LAS VEGAS, Nev. — Thought about this last night at the Orleans Casino before the Arizona Wildcats lost to Butler in the Continental Tire Invitational: Are the team’s four newcomers an upgrade in talent from the four seniors who exhausted their eligibility last season?
The answer in my mind: A decided yes. And that is a rarity in Arizona’s program because generally talent moves on to the NBA. The big thing now only six games in: Arizona’s talent is unrefined whereas the Wildcats’ seniors from last year had plenty of experience at the Division I level.
The Arizona Wildcats’ extreme influx of new talent includes newcomers accounting for 53 percent of the minutes.
Gone are Gabe York, Kaleb Tarczewski, Mark Tollefsen and Ryan Anderson.
Influential replacements in Arizona’s 5-1 start: Lauri Markkanen, Kobi Simmons, Rawle Alkins and Keanu Pinder.
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Just for argument’s sake:
York vs. Simmons: Simmons has such raw talent and his moxie in the second half against Butler enabled Arizona to go on a 15-2 run after the Wildcats trailed by nine. He is tough as nails and versatile. Edge: Simmons.
Tarczewski vs. Pinder: Give Zeus the edge here because of his size as a 7-footer and presence around the basket. But Pinder has shown to be highly productive with his minutes. He brings energy to the Wildcats, which has fed into key runs. Zeus was not as dynamic in that regard.
Tollefsen vs. Alkins: Edge goes to Alkins without question because of his potential. His biggest deficiency right now is inconsistency. He can look great in a five-minute span and then disappear the next five minutes. The 25 or so NBA scouts who attended the tournament here took notes while watching Alkins make plays.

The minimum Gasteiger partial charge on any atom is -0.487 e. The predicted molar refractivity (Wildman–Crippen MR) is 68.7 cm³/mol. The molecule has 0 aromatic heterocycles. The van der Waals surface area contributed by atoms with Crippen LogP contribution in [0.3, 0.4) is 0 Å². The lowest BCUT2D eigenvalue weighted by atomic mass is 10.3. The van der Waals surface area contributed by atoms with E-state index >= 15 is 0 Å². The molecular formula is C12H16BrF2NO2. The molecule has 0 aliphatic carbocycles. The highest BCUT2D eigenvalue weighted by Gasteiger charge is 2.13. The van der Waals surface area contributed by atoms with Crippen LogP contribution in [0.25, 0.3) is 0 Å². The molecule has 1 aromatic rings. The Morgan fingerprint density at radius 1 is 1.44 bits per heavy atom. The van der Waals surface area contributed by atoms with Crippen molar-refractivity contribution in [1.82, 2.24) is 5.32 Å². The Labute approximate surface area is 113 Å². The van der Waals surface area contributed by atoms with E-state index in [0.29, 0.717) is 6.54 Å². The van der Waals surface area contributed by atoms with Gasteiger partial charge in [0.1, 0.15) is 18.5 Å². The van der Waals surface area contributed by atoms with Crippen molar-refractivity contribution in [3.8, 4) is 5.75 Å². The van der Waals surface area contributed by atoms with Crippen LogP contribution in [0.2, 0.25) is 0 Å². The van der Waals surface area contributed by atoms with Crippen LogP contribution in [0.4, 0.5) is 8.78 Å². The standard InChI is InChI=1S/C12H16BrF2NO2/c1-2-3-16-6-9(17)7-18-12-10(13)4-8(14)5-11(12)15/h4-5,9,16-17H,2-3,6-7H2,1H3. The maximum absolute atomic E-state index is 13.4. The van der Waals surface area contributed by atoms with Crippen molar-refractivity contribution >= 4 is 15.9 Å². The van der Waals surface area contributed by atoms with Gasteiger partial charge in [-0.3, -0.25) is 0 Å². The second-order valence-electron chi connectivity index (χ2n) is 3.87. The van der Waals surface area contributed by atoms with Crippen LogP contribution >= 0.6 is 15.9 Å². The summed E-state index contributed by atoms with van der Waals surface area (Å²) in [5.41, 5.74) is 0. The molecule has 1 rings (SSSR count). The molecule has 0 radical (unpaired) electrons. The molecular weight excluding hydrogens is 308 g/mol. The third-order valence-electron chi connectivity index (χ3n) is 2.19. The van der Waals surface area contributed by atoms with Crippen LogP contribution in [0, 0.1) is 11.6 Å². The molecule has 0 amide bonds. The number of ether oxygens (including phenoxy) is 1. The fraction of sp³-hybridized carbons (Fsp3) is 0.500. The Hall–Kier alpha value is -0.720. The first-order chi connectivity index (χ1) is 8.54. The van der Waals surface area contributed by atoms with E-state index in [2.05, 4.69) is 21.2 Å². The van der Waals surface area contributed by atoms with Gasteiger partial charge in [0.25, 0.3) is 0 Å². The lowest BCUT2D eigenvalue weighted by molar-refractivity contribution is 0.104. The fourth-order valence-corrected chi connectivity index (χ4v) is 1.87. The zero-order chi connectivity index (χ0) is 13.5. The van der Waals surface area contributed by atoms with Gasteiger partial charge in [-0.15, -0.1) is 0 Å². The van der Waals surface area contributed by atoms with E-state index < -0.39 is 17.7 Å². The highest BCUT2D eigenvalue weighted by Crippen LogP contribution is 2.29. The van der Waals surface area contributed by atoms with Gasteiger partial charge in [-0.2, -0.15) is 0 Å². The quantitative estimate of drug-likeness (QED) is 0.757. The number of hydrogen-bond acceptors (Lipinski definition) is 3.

Anderson vs. Markkanen: Same argument goes for Markkanen against Anderson because the Finnish product has a world of potential. Anderson was the master of the double-double. Markkanen will have his fare share of those while also being able to extend to the perimeter as a 7-foot wing player. He is a lottery-pick projection while Anderson is now playing in Belgium.
Sean Miller is certainly in a season of transition with a relatively significant turn for the better in terms of overall potential from his personnel.
“Butler is a little further along at this time of year than we are,” Miller said after the 69-65 loss last night. “With that experience (of Butler), we knew we had to play very well and for certain things to go our way for us to win.
“(Simmons) is a young player, as is Rawle, as is Lauri. We’re here in the month of November. … We’re a work in progress. We knew coming here (to Las Vegas) that we were going to have two tough games (the other against Santa Clara on Thursday) and that’s what we got. They were both winnable and they were both loseable.”
Arizona’s three freshmen — Markkanen, Alkins and Simmons — are the team’s top three scorers. They account for 53.5 percent of the Wildcats’ points and 49.8 percent of their field goal attempts.